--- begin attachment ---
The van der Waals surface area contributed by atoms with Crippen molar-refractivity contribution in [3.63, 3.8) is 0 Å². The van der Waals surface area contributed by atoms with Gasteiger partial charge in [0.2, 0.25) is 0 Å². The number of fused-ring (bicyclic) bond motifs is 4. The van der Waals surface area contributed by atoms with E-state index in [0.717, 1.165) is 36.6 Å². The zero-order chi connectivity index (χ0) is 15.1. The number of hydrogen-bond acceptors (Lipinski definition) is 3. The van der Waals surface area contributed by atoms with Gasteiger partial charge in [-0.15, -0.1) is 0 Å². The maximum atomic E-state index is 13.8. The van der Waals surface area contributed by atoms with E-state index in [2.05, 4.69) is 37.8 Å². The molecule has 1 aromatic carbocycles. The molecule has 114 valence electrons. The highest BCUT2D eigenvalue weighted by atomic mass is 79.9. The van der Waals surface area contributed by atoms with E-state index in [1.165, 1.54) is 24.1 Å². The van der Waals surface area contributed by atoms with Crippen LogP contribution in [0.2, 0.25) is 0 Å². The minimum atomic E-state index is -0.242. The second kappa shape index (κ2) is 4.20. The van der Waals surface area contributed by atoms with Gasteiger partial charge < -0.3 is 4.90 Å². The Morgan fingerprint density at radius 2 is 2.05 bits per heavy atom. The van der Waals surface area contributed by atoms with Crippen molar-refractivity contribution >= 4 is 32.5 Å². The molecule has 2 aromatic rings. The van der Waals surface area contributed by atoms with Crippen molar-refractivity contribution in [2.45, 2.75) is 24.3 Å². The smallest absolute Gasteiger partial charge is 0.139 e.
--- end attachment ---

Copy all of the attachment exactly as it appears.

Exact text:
The van der Waals surface area contributed by atoms with Crippen molar-refractivity contribution in [3.63, 3.8) is 0 Å². The van der Waals surface area contributed by atoms with Gasteiger partial charge in [0.2, 0.25) is 0 Å². The number of fused-ring (bicyclic) bond motifs is 4. The van der Waals surface area contributed by atoms with E-state index in [0.717, 1.165) is 36.6 Å². The zero-order chi connectivity index (χ0) is 15.1. The number of hydrogen-bond acceptors (Lipinski definition) is 3. The van der Waals surface area contributed by atoms with Gasteiger partial charge in [-0.15, -0.1) is 0 Å². The maximum atomic E-state index is 13.8. The van der Waals surface area contributed by atoms with E-state index in [2.05, 4.69) is 37.8 Å². The molecule has 1 aromatic carbocycles. The molecule has 114 valence electrons. The highest BCUT2D eigenvalue weighted by atomic mass is 79.9. The van der Waals surface area contributed by atoms with E-state index in [1.165, 1.54) is 24.1 Å². The van der Waals surface area contributed by atoms with Crippen LogP contribution in [0.2, 0.25) is 0 Å². The minimum atomic E-state index is -0.242. The second kappa shape index (κ2) is 4.20. The van der Waals surface area contributed by atoms with Gasteiger partial charge < -0.3 is 4.90 Å². The Morgan fingerprint density at radius 2 is 2.05 bits per heavy atom. The van der Waals surface area contributed by atoms with Crippen molar-refractivity contribution >= 4 is 32.5 Å². The molecule has 2 aromatic rings. The van der Waals surface area contributed by atoms with Crippen molar-refractivity contribution in [2.45, 2.75) is 24.3 Å². The smallest absolute Gasteiger partial charge is 0.139 e.